Brown shoots with a Sony HVR-Z1U, a smaller-format digital camera with HD and SD capabilities. He carries the camera and a tripod from location to location. Flory wears a wireless mic connected to channel one on the camera. The second audio channel is a camera-mounted shotgun mic that captures ambient sound.

Brown is the video and audio tech as well as the lighting tech. Outside, he uses available light. For indoor interviews, he keeps it straightforward with one key light and a back light on the subject’s shoulders and hair to separate the subject from the background.

Shoots take a couple of days. On day one of “Food Plot Plans, ” Flory and Brown prepped the show and shot short interviews with experts who add detail to the shows.

Shoot days can include teases and tags to promote future shows. “We often shoot promotional elements for upcoming shows, ” says senior producer Mike Byers.

Brown shot the lion’s share of “Food Plot Plans, ” on the second day. It consisted of several interviews ranging across land being converted to a food plot as well as B-roll shots of wildlife and other kinds of habitats to transition from one interview to another. “The biggest challenge is to capture enough footage during these shoots, ” Brown says.

While a lot of the shooting is straightforward, it is also a lot of work to cram into a single shooting day.

Print Plus Web Plus Television Make a Business
After the shoot, tape and media cards from the DP and other shooters, depending on the show, go to the Farm Journal Media offices in South Bend, Indiana where producer Doug Farmwald logs and organizes it into four segments that move from an opening though three commercial breaks and back to the program. Farmwald also writes voiceover transitions that link one segment to another.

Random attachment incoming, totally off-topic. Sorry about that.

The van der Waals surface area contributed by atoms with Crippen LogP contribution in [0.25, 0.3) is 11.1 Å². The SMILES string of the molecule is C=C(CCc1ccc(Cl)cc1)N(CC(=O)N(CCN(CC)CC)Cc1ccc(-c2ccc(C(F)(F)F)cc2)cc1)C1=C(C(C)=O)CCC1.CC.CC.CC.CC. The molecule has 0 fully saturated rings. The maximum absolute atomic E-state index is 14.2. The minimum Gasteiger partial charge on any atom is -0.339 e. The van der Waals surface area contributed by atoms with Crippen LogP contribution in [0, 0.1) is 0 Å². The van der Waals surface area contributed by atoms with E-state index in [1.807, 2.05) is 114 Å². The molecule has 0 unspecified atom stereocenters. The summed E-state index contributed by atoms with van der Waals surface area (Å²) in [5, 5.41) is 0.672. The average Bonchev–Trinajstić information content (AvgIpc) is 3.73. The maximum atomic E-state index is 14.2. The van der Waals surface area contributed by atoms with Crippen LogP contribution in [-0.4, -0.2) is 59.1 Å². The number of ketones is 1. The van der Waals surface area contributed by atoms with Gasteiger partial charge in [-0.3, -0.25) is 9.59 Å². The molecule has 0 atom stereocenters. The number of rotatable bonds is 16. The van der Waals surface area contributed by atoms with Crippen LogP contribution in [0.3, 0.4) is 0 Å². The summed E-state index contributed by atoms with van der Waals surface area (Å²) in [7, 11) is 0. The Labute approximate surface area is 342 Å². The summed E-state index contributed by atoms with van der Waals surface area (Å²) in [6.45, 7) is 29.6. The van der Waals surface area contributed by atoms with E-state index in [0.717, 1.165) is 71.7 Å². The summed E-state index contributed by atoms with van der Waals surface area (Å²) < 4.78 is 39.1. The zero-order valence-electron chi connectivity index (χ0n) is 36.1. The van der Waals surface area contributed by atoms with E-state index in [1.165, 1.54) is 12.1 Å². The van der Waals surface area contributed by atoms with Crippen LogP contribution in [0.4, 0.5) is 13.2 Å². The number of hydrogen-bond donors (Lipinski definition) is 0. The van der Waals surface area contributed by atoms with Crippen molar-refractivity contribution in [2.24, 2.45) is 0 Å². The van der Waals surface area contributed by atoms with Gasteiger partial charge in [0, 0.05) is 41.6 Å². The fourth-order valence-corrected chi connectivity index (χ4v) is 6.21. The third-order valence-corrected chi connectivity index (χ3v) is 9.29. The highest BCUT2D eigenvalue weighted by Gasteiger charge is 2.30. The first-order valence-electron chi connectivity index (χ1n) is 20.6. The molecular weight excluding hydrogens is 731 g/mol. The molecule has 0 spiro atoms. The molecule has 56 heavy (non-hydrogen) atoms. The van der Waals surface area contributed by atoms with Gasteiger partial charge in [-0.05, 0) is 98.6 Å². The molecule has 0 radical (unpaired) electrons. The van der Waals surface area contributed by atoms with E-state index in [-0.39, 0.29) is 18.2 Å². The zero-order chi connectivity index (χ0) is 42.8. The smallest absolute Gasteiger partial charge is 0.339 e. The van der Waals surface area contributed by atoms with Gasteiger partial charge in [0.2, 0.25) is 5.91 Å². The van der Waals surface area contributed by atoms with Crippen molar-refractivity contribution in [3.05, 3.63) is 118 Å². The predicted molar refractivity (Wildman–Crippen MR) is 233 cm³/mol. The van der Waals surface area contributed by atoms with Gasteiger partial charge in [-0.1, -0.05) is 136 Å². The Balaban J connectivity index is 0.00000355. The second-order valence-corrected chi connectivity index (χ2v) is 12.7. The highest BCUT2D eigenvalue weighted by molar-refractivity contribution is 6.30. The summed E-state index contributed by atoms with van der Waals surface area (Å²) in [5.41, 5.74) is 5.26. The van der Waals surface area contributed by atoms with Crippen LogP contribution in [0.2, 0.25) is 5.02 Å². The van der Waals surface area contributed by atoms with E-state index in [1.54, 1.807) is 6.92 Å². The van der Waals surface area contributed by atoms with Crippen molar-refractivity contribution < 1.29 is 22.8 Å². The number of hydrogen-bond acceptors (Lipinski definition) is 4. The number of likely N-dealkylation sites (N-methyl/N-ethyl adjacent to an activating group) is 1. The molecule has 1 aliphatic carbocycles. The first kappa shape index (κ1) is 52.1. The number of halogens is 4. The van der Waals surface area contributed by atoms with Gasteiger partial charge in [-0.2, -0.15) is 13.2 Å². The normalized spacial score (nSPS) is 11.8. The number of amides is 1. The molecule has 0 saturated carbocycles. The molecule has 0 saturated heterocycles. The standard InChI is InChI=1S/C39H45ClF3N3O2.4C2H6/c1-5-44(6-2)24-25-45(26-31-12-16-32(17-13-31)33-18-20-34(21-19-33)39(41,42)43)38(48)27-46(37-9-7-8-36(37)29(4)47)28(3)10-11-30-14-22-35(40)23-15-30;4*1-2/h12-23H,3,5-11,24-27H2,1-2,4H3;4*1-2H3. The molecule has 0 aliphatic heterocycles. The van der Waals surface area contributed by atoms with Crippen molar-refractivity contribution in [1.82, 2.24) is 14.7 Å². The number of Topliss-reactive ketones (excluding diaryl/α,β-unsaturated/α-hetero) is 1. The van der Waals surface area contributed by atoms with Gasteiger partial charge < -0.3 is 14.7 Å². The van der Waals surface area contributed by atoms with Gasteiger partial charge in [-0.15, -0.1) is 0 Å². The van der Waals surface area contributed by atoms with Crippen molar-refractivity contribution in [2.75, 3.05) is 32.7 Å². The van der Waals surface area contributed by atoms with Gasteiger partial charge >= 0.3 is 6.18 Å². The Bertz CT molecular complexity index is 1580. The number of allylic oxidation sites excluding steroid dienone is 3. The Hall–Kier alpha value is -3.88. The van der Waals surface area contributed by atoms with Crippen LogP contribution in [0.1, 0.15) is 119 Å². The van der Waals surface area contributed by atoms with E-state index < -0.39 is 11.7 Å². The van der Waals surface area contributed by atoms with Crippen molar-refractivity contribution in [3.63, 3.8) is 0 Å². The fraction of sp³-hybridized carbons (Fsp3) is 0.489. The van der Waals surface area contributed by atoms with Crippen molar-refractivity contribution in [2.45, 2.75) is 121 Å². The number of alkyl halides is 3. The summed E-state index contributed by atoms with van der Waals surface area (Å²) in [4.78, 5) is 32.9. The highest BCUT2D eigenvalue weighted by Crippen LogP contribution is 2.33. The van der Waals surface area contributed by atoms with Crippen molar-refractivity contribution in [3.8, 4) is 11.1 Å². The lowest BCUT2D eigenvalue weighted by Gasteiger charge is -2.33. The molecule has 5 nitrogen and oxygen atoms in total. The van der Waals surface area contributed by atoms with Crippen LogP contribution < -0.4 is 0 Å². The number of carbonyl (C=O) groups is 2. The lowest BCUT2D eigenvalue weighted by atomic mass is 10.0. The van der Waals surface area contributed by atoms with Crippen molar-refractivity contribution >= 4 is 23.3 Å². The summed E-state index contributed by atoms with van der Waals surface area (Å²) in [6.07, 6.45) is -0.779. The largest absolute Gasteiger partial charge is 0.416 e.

Next, Mike Byers converts any non-Beta SX tape footage and imports it into a Grass Valley Edius 5.5 editing system. He also collects files on media cards, from QuickTime to Windows Media Video. “Edius can see most of the formats, ” he says. “Sometimes we have to convert those files to MXF, which is a format native to Edius, which can export video to Beta SX.

“I’ll edit three or four segments and interviews and put them together in the right order, fitting the pieces together with the animated show-openings, ” Byers explains. “It takes from two-and-a-half to three days to finish. I record each show to tape and send it off to RFD-TV, where it is captured into their distribution system. ”

Finally, Byers converts a video file of the show to a Flash file and uploads it to the server that distributes Farm Journal Media’s television shows. Online viewers can access the show at the website (www.agweb.com) by clicking on the multimedia button.

Turning back to the larger picture, programs such as this and the other Farm Journal Media shows help to drive viewers and advertisers to their respective print magazines and websites. In turn, the websites and print magazines drive readers and viewers to the RFD-TV programs. In the end, each medium becomes more attractive to advertisers. Synergy in action.

“There is no question in my mind that without the multimedia aspect, Outdoors On The Farm would not be successful, ” Flory says. “It enabled us to attract a lead sponsor for the show: Ram Truck, which wants to communicate directly with farmers on the website, in magazines and through the television show. ”

December 6, 2012